‘Cryptocracy #1’ Comic Review
Written by Van Jensen, art by Pete Woods.
Cryptocracy is eerie, haunting, and filled to the brim with mystery, power struggles, and looming danger. Reading it brings about a feeling of curious nostalgia – it really reminds me of reading The Wicked + The Divine in terms of content and art, and that’s definitely a good thing. Cryptoctacy starts out awesome.
This issue serves as an introduction to the world of Cryptocracy, into the world of those that… well, control the world. For all of the information that it presents it’s paced evenly and doesn’t throw information in the reader’s face so quickly that they can’t process it or understand it before moving to the next panel. The whole issue, interestingly, sort of has a relation to recent times, what with the world bringing attention to the afforded possibilities and the insurmountable power of the rich and famous.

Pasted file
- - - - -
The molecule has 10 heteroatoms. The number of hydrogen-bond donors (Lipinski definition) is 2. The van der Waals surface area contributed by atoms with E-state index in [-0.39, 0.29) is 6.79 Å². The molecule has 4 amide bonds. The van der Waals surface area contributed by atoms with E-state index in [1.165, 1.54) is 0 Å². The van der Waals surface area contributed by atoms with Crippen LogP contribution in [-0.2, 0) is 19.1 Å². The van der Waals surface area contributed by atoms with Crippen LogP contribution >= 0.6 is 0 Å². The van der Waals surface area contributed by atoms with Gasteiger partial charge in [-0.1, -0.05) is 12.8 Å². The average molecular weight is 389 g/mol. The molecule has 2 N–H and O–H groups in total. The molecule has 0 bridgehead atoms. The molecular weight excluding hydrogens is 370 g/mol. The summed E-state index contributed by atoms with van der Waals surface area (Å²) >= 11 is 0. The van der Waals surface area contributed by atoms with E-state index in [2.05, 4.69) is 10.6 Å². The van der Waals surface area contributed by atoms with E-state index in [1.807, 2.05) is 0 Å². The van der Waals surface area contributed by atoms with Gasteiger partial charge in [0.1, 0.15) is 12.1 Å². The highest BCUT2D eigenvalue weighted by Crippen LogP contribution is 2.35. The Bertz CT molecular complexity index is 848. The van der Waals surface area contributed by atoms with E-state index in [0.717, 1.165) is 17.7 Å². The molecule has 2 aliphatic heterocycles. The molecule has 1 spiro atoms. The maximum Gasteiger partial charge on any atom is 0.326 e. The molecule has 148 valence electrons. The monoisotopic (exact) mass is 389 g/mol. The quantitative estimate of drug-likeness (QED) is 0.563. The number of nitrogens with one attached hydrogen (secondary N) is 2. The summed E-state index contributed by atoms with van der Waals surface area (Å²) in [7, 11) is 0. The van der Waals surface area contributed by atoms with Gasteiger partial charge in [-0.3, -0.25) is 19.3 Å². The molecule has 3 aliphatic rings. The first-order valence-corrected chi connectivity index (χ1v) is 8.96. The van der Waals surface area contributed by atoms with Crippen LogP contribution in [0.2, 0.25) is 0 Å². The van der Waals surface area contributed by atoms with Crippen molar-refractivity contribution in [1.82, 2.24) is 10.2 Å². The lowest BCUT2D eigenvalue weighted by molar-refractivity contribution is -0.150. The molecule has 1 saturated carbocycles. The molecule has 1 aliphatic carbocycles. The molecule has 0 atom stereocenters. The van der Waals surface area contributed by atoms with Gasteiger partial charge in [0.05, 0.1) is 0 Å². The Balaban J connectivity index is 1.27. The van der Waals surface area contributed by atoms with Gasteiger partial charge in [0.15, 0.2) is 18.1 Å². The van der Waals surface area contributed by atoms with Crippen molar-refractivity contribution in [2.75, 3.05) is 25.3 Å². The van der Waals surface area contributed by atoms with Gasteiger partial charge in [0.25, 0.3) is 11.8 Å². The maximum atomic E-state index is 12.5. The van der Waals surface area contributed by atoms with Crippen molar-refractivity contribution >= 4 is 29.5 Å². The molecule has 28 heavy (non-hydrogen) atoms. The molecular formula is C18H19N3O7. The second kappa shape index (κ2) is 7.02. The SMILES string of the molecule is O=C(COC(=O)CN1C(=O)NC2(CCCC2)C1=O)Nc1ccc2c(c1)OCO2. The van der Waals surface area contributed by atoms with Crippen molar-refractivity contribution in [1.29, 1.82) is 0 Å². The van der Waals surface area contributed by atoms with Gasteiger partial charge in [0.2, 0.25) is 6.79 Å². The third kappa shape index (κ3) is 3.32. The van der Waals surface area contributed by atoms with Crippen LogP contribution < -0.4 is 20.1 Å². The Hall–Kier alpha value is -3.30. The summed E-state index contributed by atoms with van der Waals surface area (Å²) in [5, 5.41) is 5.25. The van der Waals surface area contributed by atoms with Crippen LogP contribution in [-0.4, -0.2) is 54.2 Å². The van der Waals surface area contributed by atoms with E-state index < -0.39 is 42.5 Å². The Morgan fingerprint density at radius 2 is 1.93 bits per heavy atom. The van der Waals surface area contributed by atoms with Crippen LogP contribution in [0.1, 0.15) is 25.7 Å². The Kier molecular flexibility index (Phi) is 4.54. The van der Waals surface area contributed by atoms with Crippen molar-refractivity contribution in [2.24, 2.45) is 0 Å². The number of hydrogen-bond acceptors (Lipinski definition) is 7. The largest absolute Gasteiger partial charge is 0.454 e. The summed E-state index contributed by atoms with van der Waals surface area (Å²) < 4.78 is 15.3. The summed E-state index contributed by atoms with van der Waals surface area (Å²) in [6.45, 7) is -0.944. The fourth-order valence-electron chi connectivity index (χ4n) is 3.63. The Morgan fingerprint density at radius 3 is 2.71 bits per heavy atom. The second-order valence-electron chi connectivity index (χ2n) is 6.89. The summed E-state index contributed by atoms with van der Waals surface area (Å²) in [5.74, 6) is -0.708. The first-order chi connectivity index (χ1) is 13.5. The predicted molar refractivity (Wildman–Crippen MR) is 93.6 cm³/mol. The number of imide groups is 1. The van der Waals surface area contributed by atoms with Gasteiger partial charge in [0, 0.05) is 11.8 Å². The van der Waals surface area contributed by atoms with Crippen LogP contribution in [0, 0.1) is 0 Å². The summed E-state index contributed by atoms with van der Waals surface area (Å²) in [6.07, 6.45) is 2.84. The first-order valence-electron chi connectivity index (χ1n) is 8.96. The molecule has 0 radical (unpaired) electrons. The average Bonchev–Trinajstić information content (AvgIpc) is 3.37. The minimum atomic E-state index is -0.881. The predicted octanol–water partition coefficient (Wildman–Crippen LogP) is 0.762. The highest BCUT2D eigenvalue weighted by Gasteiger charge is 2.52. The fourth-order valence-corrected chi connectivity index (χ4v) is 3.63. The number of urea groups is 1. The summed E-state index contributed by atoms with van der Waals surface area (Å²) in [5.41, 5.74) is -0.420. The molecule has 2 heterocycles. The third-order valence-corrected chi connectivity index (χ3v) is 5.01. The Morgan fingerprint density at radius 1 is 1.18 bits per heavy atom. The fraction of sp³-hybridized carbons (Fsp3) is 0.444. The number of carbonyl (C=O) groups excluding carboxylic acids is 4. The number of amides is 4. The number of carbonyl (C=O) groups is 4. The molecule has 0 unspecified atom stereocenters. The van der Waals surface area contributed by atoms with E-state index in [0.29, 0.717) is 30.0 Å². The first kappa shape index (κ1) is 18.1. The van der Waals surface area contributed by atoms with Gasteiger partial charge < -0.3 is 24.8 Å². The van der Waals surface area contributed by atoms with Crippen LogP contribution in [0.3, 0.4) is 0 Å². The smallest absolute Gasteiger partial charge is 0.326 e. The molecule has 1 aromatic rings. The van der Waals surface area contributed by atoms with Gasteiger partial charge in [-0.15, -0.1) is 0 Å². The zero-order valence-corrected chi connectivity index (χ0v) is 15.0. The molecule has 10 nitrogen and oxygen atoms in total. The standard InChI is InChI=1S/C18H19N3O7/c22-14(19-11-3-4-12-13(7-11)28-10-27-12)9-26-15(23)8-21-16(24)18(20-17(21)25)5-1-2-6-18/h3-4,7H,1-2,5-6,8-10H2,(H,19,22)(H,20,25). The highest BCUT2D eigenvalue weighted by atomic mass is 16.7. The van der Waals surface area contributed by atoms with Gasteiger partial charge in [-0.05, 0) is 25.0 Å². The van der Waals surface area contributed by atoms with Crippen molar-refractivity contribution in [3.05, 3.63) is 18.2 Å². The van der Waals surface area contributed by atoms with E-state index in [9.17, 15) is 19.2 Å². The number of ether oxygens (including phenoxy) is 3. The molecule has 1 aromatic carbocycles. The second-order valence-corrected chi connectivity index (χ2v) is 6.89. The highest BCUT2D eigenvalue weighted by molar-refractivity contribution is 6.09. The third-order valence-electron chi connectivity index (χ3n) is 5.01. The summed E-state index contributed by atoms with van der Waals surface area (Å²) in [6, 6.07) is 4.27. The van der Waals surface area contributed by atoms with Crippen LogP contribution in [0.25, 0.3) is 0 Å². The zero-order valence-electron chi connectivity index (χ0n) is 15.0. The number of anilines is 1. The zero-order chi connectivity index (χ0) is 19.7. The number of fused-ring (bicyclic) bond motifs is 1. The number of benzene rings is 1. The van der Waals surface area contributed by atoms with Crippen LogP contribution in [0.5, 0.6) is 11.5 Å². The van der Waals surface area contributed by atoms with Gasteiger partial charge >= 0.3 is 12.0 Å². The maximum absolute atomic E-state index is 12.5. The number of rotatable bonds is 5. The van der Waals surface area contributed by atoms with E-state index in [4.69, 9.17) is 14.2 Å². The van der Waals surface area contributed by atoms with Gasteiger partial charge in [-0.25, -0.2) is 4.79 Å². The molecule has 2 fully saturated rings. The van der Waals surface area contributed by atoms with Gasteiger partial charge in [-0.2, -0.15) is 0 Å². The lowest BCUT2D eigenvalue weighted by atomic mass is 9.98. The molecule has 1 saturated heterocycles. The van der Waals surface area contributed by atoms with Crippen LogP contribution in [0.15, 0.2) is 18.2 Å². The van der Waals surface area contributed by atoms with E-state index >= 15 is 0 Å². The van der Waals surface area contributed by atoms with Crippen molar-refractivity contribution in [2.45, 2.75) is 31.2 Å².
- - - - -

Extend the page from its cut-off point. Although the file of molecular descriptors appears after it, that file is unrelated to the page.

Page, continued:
Crpytocracy is also beautifully executed artwise – the characters are expressive and each panel pops to life. With the definite fantasy and science-fiction elements present throughout the comic, it’s cool to see them all tied together through story, dialogue, and art. When working to combine these three elements it’s sometimes hard to make it believable, but Jensen and Woods do a great job of presenting the story visually. It holds the reader’s attention from panel to panel, presenting a frightening future of deadly weapons, unrest between powers, and a sort of ‘secret society’ akin to the Illuminati.
Cryptocracy holds a lot of promise. It’s beautifully written and doesn’t hold back, with a creative story that is familiar but not like reading the same thing for the millionth time. It makes itself out to be different by fusing elements across genres and taking a look into the lifestyles of the rich and famous… but not the Hollywood type. These rich and famous are as deadly as they are, well, rich and famous, and given that the whole point of Cryptocracy is that there’s some serious tensions that are growing between the nine families that control the world, it’s probably not going to go well… or end well.
(Which is good for us, of course, because we’re in for a ride.)